For example, in April 2001, according to a detailed Internet posting, one eager buyer sent his Dodge Viper GTS, with a check for $122,500, to Hennessey Motorsports in Houston. The check was for converting his stock Viper into a Hennessey Venom 800 Twin Turbo, and it was supposed to be delivered in 12 weeks. Later, the buyer sent an additional $20,000 to pay for a further horsepower boost to 1000. But the owner didn't get the car back in 12 weeks. In fact, some 10 months later, in February 2002, no work had been done on the car-and worse, according to the buyer, several parts had been removed from his stock Viper and sold off!
This owner has since filed a lawsuit against Hennessey seeking the return of his car, his $142,500, and the usual "punitive damages."
Another customer with a long-overdue Venom says he went armed with a video camera to confront John Hennessey at his Houston shop. Hennessey reportedly had the customer arrested for making "terroristic threats."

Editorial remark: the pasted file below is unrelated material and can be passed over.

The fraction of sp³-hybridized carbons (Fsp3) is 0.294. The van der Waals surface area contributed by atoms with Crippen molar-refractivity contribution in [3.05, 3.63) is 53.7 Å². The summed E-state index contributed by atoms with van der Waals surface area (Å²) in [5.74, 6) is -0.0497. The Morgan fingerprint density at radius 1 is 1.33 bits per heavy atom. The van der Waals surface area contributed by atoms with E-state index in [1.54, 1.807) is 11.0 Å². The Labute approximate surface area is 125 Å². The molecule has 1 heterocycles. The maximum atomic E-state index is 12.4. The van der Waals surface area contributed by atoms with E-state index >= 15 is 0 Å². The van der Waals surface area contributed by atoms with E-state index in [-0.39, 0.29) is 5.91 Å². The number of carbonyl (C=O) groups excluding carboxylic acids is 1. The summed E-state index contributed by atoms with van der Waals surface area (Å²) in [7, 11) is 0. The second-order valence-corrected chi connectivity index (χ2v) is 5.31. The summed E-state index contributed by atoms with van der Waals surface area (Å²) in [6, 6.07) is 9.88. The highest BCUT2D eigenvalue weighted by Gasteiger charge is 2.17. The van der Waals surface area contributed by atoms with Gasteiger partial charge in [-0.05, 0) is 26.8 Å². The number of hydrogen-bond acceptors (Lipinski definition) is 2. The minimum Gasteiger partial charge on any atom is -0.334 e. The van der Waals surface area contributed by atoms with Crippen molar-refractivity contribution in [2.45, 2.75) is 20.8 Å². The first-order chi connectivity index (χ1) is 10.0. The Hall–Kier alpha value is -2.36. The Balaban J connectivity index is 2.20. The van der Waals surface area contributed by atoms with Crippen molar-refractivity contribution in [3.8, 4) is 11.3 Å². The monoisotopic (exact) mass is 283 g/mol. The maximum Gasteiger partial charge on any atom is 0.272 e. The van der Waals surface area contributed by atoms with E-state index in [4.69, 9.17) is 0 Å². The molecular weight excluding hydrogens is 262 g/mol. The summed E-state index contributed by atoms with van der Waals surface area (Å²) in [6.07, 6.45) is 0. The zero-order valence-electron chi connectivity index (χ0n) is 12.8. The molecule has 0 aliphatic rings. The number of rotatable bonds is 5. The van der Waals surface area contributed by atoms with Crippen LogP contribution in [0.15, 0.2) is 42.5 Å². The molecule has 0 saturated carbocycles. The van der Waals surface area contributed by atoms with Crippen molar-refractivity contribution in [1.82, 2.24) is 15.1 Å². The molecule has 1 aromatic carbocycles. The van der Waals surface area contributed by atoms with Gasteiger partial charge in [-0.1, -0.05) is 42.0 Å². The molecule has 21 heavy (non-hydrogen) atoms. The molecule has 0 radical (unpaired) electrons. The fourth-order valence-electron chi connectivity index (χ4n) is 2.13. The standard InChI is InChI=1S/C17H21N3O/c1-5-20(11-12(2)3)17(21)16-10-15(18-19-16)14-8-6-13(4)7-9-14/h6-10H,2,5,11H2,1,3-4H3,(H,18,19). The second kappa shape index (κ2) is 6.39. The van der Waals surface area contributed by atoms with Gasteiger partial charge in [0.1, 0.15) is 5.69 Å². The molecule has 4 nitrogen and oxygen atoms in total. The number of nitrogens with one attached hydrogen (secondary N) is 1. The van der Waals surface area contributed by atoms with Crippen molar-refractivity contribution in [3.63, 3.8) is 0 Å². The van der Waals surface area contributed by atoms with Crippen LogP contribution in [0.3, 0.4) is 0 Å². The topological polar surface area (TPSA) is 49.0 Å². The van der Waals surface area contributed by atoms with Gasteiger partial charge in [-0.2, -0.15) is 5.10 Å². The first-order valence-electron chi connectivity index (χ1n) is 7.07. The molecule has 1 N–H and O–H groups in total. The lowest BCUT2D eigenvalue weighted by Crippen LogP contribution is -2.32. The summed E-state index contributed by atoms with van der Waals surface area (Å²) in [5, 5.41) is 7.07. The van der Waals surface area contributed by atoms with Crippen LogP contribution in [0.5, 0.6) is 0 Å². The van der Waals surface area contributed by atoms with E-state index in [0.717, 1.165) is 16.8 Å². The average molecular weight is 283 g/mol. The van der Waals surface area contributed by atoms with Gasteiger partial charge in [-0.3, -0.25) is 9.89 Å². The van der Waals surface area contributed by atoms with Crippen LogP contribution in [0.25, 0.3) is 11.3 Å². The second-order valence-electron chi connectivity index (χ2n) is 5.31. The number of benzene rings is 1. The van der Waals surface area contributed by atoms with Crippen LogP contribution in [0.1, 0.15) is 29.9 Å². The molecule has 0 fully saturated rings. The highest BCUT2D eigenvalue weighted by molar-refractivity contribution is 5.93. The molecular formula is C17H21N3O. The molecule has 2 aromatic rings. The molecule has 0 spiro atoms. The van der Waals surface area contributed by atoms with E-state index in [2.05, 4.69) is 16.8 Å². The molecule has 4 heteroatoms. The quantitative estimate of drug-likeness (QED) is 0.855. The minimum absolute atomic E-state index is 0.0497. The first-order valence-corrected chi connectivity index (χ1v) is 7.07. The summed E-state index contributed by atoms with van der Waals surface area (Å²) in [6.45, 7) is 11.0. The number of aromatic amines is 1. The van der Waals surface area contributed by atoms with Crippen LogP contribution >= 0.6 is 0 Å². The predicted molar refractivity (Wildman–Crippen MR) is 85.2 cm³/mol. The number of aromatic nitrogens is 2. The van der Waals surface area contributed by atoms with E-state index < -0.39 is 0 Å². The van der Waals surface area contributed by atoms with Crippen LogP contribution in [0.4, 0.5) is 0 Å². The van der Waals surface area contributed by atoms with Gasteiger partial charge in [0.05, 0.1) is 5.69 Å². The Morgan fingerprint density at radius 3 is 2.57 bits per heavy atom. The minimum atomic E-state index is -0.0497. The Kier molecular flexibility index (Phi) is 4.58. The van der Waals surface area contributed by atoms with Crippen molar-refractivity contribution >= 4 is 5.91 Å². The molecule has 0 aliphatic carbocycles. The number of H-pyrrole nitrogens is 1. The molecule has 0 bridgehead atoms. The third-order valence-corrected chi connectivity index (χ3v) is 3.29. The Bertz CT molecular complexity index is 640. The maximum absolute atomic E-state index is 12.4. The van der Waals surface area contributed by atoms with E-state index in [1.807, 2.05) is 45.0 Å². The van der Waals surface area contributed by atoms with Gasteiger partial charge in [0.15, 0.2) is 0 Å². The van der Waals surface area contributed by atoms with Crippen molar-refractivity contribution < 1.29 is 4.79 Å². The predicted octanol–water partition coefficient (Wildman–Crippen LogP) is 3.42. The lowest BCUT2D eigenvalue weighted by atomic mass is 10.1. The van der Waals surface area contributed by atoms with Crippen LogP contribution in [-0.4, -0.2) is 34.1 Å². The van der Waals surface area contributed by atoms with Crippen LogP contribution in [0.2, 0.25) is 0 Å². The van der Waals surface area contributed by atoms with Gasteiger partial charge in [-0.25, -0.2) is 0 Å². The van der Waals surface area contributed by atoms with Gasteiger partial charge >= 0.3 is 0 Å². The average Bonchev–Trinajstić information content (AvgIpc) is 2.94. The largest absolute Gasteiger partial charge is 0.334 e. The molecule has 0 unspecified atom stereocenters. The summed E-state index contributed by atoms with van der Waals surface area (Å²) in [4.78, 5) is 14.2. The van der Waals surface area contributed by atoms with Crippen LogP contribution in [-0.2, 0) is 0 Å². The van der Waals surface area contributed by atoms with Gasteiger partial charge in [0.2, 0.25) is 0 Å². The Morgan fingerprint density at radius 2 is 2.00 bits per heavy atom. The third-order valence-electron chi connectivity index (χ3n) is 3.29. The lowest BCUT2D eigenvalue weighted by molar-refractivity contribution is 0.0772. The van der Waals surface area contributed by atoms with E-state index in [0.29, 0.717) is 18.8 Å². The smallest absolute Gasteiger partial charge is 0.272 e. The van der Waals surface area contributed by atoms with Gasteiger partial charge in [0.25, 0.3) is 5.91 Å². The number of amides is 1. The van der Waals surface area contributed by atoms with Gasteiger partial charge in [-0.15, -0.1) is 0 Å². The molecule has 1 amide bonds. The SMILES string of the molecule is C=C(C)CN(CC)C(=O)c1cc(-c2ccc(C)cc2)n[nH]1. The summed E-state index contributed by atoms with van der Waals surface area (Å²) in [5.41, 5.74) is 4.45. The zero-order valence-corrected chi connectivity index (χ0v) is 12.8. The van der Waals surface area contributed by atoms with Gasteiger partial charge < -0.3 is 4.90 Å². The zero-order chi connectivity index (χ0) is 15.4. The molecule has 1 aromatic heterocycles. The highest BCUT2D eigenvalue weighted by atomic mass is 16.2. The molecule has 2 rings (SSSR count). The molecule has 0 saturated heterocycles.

There is, of course, no place in the world where talk is cheaper than on an Internet message board, and a few lurid posts hardly constitute proof of wrongdoing. So I went to the Web site of the Houston Better Business Bureau (www.bbbhou.org
) and searched for Hennessey Motorsports. The BBB reported 12 complaints filed against Hennessey in the past 36 months, of which seven were in the past year. Of the 12 complaints, only one was listed as resolved.
To put this performance in context, I ran checks with the local BBBs of every participant in our Supercar Challenge. Just one other complaint turned up, against AutoThority, and it was described as "resolved."
Then I went to Dun & Bradstreet, the financial research firm, where for $117 I purchased a comprehensive report on Hennessey Motorsports. For comparison, I also purchased a report on the well-known Lingenfelter Performance Engineering. The report indicated that LPE was financially sound, with no liens, lawsuits, or judgments pending against it. In contrast, the Hennessey report revealed that courts have four times ruled against the company and that there are 10 lawsuits currently in various stages and three liens
. The D&B report also provided a "Financial Stress National Percentile" rating, measured on a 1-to-100 scale, with 100 being the best possible score. Hennessey's company had a rating of one.
(LPE had a 79.)